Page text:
Thursday, August 12, 2010
Review: The Lightning Thief by Rick Riordan
My husband took a college course this summer called “Classical Mythology” and he kept coming home boring me to death with ancient stories of gods’ family abuses, murders and intrigues. I took a course awhile back in which we read Homer’s The Odyssey, The Oresteian Trilogy by Aeschylus (great plays, btw), and three plays by Euripides (which I also enjoyed). I even “stared” as the evil Medea in a classroom performance (in which my American Girl dolls, Samantha and Molly, played my dead babies. I dressed them in “togas” from pillow cases).
While the original Greek stories are full of drama, drama, drama The Lightning Thief offers a lighter approach to classical myths. While not a parody, The Lightning Thief was actually pretty funny.
I enjoyed Percy’s point of view as a 13-yr-old struggling with ADHD and dyslexia who finds out he’s a demigod – a child with one mortal and one immortal parent. He winds up at Camp Half-Blood (for demigods) to find himself in the middle of a family feud between the gods on Olympus. He accepts a dangerous quest to put things straight and to clear his name of theft.
Along his journey, that spans the continental United States, Percy encounters several mythological characters including Medusa (avert your eyes!), Ares (god of war), Hades (god of the Underworld) and my favorite scene of the book was with Procrustes (“The Stretcher”). Riordan brings these ancient characters into the 21st century in surprisingly clever ways while remaining true to the gods’ traits. The Greek gods are known for acting selfishly, constantly making mistakes on a colossal scale, and they are still at it in Riordan’s book.
This is a great adventure story for kids while teaching them about mythology. Why bother with Greek mythology at all? Our own society, or “Western civilization,” borrows much from the ancient Greek. From language to architecture, story-telling to mathematics, philosophy on education to government, our shared “Western” culture has been built on the work of many Greek thinkers. These myths investigate human qualities they thought were important – human qualities taken to extremes by gods, heroes and anti-heroes in order to test, if only hypothetically through story-telling, humanity’s potential strengths and weaknesses. This is just one reason why Greek stories are so interesting and still relevant.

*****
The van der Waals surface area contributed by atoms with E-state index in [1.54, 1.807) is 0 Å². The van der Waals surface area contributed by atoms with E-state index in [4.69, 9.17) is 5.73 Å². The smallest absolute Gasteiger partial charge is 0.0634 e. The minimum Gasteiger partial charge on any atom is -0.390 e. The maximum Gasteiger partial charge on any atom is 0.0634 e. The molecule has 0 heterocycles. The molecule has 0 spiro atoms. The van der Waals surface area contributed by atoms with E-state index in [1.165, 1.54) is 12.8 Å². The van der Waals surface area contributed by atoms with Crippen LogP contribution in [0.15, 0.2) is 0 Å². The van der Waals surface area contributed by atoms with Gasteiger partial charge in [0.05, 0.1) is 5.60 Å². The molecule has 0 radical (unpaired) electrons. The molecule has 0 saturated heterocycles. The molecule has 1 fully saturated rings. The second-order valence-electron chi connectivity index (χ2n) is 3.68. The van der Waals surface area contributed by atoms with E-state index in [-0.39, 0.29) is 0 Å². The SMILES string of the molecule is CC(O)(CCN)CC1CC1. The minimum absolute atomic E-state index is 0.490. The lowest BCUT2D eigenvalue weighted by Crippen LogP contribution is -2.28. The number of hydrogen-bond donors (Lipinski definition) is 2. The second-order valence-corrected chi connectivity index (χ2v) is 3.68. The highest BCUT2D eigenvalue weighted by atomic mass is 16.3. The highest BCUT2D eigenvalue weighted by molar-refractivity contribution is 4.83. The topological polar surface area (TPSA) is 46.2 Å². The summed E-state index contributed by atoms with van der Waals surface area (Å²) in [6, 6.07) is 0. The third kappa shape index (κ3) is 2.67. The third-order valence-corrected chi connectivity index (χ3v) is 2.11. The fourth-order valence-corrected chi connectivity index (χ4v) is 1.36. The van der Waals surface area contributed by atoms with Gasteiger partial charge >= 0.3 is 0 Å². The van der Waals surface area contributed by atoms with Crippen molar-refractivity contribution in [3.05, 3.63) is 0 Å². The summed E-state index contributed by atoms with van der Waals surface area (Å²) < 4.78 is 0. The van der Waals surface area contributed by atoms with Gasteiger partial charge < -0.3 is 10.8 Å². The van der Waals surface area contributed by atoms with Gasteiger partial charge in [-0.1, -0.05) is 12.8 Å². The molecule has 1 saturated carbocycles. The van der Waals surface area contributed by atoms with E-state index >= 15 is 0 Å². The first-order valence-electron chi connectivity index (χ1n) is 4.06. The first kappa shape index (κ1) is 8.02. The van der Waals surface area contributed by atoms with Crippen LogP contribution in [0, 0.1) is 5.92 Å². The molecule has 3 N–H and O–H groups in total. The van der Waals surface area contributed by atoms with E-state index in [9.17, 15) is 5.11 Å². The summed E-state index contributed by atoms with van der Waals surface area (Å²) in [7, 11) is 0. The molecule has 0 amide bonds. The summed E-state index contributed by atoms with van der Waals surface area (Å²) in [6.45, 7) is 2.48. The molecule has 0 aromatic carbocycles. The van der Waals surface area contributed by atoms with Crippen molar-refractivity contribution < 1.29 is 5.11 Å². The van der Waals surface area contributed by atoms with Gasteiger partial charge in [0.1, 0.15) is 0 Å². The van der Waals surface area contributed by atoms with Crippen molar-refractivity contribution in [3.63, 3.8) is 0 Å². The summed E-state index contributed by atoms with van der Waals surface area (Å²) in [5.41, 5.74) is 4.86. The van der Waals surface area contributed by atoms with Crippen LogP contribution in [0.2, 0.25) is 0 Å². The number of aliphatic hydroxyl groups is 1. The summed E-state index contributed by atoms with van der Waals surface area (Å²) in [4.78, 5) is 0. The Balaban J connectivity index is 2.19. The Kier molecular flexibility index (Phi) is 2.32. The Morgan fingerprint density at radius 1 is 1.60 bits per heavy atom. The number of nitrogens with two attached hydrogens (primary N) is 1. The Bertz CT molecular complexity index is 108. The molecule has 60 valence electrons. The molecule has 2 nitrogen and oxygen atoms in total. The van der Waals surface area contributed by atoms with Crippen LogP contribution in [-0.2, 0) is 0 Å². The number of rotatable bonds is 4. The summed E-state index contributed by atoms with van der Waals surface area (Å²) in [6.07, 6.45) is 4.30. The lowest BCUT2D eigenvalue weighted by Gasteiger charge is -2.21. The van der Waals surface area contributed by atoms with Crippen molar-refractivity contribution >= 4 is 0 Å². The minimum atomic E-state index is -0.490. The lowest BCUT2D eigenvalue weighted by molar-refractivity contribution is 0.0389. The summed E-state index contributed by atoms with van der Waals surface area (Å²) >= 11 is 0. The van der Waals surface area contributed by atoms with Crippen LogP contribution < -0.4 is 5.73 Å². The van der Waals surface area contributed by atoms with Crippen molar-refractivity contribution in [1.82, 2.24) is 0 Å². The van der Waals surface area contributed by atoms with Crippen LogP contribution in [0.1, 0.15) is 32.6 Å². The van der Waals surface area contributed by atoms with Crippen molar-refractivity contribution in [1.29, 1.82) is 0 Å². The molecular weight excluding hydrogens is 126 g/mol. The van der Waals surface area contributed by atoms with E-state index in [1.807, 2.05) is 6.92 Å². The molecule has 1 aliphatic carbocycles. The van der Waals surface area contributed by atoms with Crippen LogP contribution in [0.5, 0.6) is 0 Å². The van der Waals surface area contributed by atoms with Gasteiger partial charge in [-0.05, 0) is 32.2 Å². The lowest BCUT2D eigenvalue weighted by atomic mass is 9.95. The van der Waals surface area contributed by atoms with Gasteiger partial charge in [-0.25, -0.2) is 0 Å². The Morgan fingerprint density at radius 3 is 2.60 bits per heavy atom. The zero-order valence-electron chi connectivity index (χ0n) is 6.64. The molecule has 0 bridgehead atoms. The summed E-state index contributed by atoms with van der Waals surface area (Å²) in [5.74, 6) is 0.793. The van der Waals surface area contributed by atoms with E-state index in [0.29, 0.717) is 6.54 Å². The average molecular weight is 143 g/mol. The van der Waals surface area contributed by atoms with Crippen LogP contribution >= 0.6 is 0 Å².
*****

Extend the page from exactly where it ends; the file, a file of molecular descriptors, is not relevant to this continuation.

Riordan’s story offers the best of Greek mythology. It tells us enough about a myth without revealing the often sexual/brutal natures of these myths. The book mentions that gods have affairs with mortals and sometimes between the gods. This is as racy as the book gets. I don’t think it’s any shocker to kids these days that some adults have affairs or how they complicate life.
Percy thinks he’s just a “mistake” to his immortal father (I teared up when he thought this). Other “half-bloods” struggle fitting in with step-family members. I think children occasionally feel, if only for brief moments, that they don’t belong in their family. In this way, I think any kid can identify with Percy and his desire to find “family.”
Other themes in this book are friendship (I loved Grover!), trust, betrayal and self-confidence. All around, this was a fun read. I really enjoyed the mythology and the story was original and captivating. I recommend readers be at least 9 (the vocab may challenge them but shouldn’t hinder their reading pleasure. However, plot twists may throw them). Readers may wish to keep a “glossary” of Greek names since they can be hard to keep track of. I was surprised there wasn’t one in the book.
Publisher: Hyperion Books, 2005 Pages: 377 Source: Purchased from Amazon
Rating: 4.5 Stars Recommended Age: 9 and up